Based on 5 Users
M101B is the hardest in the series in my opinion. The lectures are quite dense and there's many details to grasp. Cannon's module is just electrophysiology in the context of motor disorders mostly (so Chandler's module on steroids) and wasn't that fun. Babiec's module is all about receptors and synaptic transmission and you go super in-depth into how synapses form and the proteins involved in the NT release, etc. Orkun Akin's module is neurodevelopment (from how we start as a bundle of cells to how axons know where to go) and it is super dense.
There are weekly quizzes due before discussion section - usually 3 MC and 1 free response. Try not to miss points on these - they are entirely doable if you just watch lecture. The exams are open-note and formatted as 5-6 MC and/or 5-6 free response due in an hour. This wasn't really a problem until the third module where each free response had 3 subparts that could stand alone as their own question, meaning effectively there were 6 MCs and 18 free response questions. Needless to say, everyone was mad because no one really finished.
They say they don't curve the class, but I think I would've gotten a B+ (got 80/89/89 on the three exams) if they didn't, so I'm sure they're somewhat lenient. Overall, the content is quite interesting, you get a in-depth sneak peek and some of the coolest parts of neuroscience that previously you only got a surface-level understanding of, but the exams will dock you for the smallest things so be specific in your answers and make sure you know your stuff (even though it is open note) and be able to convey it in a timely manner.
I definitely liked this module of 101B the least! Not only because it was basically all a repeat of the electrophysiology portion of 101A, but because I didn't find the new info presented to be all that interesting at all, with the exception of a few topics. The exam for this module was unquestionably the most difficult, and I think a large reason for this was because it was a long test and most people were pressed for time to finish it all. Additionally, I thought a lot (though not all) of the questions were designed to be tricky. I did, however, like having Cannon as a professor. He is very jovial, and I thought he did a good job explaining everything. Two lectures of this module are taught by Babiec, and those were my least favorite topics of this module...not because of Babiec, but because I just found it to be boring material.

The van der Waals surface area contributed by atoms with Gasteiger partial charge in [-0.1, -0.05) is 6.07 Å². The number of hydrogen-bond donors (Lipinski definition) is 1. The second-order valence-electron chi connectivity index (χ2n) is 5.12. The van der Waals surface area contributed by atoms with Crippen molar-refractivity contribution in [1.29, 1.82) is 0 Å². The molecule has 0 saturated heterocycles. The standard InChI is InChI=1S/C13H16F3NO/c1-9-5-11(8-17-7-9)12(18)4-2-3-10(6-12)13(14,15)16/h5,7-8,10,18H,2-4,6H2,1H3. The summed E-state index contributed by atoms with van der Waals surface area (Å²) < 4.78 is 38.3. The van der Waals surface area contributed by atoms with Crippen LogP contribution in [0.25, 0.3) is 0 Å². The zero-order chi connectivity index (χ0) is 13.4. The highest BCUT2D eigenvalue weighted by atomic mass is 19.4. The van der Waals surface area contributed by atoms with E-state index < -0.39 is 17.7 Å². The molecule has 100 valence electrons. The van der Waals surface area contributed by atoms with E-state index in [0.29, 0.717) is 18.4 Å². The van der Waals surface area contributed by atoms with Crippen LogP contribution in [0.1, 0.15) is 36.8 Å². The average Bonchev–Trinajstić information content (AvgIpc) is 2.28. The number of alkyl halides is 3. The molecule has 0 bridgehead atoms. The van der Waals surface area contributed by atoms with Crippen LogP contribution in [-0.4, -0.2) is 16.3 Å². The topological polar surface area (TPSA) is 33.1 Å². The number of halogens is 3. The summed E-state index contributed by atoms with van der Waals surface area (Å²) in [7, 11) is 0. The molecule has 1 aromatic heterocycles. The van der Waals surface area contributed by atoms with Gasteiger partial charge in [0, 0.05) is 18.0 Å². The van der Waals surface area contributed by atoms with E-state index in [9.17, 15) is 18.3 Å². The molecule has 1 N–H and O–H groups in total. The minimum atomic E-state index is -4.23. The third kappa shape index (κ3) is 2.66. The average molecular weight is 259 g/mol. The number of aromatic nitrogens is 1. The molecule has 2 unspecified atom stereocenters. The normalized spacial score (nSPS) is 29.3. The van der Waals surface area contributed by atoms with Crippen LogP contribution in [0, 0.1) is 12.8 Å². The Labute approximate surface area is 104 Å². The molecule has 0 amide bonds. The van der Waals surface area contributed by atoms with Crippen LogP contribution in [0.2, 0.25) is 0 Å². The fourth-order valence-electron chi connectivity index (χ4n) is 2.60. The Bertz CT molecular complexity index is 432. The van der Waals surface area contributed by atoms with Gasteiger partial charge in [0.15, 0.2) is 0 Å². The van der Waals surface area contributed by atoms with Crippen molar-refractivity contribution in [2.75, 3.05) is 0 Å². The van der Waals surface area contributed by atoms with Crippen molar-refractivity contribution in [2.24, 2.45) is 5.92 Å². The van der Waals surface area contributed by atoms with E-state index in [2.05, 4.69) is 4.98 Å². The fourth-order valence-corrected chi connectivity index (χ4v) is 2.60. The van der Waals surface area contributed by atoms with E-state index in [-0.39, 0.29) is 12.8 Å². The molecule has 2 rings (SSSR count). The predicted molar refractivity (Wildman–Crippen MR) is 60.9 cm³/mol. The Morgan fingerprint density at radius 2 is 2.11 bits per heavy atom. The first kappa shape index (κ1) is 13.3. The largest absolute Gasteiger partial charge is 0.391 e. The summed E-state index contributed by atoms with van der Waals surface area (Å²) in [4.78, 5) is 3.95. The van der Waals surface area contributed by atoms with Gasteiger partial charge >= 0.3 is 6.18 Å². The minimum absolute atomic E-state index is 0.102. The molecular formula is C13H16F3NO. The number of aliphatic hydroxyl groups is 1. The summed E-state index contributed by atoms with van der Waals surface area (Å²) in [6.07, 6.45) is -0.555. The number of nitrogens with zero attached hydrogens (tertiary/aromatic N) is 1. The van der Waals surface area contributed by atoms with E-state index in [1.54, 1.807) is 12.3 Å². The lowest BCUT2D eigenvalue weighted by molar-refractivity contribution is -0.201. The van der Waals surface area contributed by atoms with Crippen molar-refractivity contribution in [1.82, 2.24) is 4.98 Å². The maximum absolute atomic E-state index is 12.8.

I really disliked this module of N101C, however, this was solely because I felt that the material we went over was extremely redundant, considering that we had all learned it just the quarter before in N101A. I'm honestly still confused on how the department decided on which topics should be covered in this module, but that seems to be a running theme for all of the N101 series. BUT I still really enjoyed having Dr. Cannon as a professor. He previously worked as a doctor specializing in neurology, so he's super knowledgable and includes some interesting clinical applications. He also includes a lot of material from his own research, which I actually liked for once. However, his exam was definitely the hardest of the three, and because it's all mostly hypothetical situations I felt like it was hard to study for. I don't think he gave us any practice questions either. But the other exams were easy enough that getting an A in this class still isn't too difficult, and I would still highly recommend Dr. Cannon as a professor. Much better than Babiec in my opinion.
Some people really dislike Cannon's module because it's electrophysiology again, but personally I really enjoyed learning it twice because Cannon is a great professor. Plus, it's not an exact repeat of Chandler's module in 101A, because Cannon actually shows examples of how those electrophysiology concepts can cause different diseases, so that part of his lectures is new and interesting. He lectures really really well, he's extremely clear and thorough I think, and he usually sticks straight to the point. He's very helpful as well, if you ask him a question he really takes his time to explain the answer fully. I wish he taught more undergrad neuro courses or at least more lectures in this module. But his exam is definitely very difficult and requires more understanding and application than memorization.